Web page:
-Rachel
  • Honestly, the more parents with kids who come to Nerdly, the better it will be for parents with kids. Last year, my husband and I alternated gaming slots - I'd be on kid-duty for one, then he'd be on kid-duty for the next one. I managed to play in half the slots, plus a pick-up game or two, which is totally worthwhile for me. With two families, we had a total of four parents to rotate through for kid-duty. If we had just one more family, we would have six parents to rotate through, which would mean fewer kid-duty shifts for each parent. I may be getting a niece to come along and help us out with the kids this year, too, so I can get a few more slots in. I'll keep you posted on that.

    Last year, we had organized kid events during the daytime slots (as Rachel mentioned above), although the kids were a year younger last year, so the games were very simple. This year, we may delve into slightly more complex games, like "red-light/green-light" or "Mother May I?" We're probably a few years away from proper RPGs with the kids we have, but if people wanted to bring older kids, we could organize a few simplified RPG games for them, too. My oldest daughter is starting to understand the concept of roleplaying, but she doesn't really understand having to follow rules yet. I bet we could experiment with a bit of freeform roleplaying with her and your daughter, though.

    It really is a great setting for a con with kids. There's plenty of space to run and play, and you can socialize while the kids run around. And Nerdly is participant-driven - everyone who comes has to run a game. If you come with a kid, you are expected to run a kid-friendly game. So, more parents = more kid-friendly games.

    (Along these same lines, the more non-gaming wives there are at Nerdly, the more non-gaming things there will be to do for them. I know a lot of knitters have come to Nerdly in the past, and there are often pick-up board games going on. There's usually at least one hike, and sometimes someone runs a craft workshop or a yoga demonstration or something. It's all up to the participants.)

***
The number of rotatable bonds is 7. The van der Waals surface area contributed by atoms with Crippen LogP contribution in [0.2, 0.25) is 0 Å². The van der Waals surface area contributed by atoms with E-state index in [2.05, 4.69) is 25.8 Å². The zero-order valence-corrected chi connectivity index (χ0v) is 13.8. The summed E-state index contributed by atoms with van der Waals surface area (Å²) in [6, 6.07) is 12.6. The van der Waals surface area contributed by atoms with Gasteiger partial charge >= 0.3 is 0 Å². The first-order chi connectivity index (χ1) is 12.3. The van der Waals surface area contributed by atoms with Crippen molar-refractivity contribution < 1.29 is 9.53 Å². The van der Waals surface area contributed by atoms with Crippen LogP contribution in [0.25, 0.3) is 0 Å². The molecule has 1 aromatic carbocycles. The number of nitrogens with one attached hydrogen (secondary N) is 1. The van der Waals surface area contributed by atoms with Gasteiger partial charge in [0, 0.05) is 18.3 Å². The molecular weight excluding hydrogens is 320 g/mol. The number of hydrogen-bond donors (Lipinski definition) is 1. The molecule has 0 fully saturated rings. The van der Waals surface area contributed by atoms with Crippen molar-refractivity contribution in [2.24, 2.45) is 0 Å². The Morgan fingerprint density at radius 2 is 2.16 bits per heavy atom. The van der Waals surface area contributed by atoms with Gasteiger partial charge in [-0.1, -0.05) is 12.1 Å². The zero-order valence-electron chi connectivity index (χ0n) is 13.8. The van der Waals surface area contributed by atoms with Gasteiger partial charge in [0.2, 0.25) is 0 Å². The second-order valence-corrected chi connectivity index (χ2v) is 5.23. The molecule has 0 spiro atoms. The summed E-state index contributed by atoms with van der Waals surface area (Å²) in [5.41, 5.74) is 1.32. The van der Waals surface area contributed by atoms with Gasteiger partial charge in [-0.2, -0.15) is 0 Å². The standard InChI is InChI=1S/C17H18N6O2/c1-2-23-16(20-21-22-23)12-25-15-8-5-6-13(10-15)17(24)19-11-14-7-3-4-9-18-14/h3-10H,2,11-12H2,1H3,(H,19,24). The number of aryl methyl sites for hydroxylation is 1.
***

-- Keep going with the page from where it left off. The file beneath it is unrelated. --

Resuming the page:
For nights, we claimed the cabin nearest the bathrooms and the main hall last year. It worked well. We forgot out baby monitor last year, so the parents took turns hanging out and reading at the kid-friendly cabin. With a baby monitor, the "night duty" parent could probably even venture over to the main hall for pick-up games after the kids were all quiet. Each cabin has three rooms - one with 2 beds, and two with 4 beds - plus a "lobby" sort of room by the door. I think we could do a bit of reconfiguring to make it work for three families.

    Once registration is open, we'll start to have a better idea of how many kids are coming, and what ages they are. From there, we can divvy up game slots, and do more concrete game/activity planning. A lot of it will probably happen on-site, too. Things tend to be pretty flexible at Nerdly.

    I really hope you end up coming! Valerie (my 3.5 year old) would love to have a playmate closer to her age!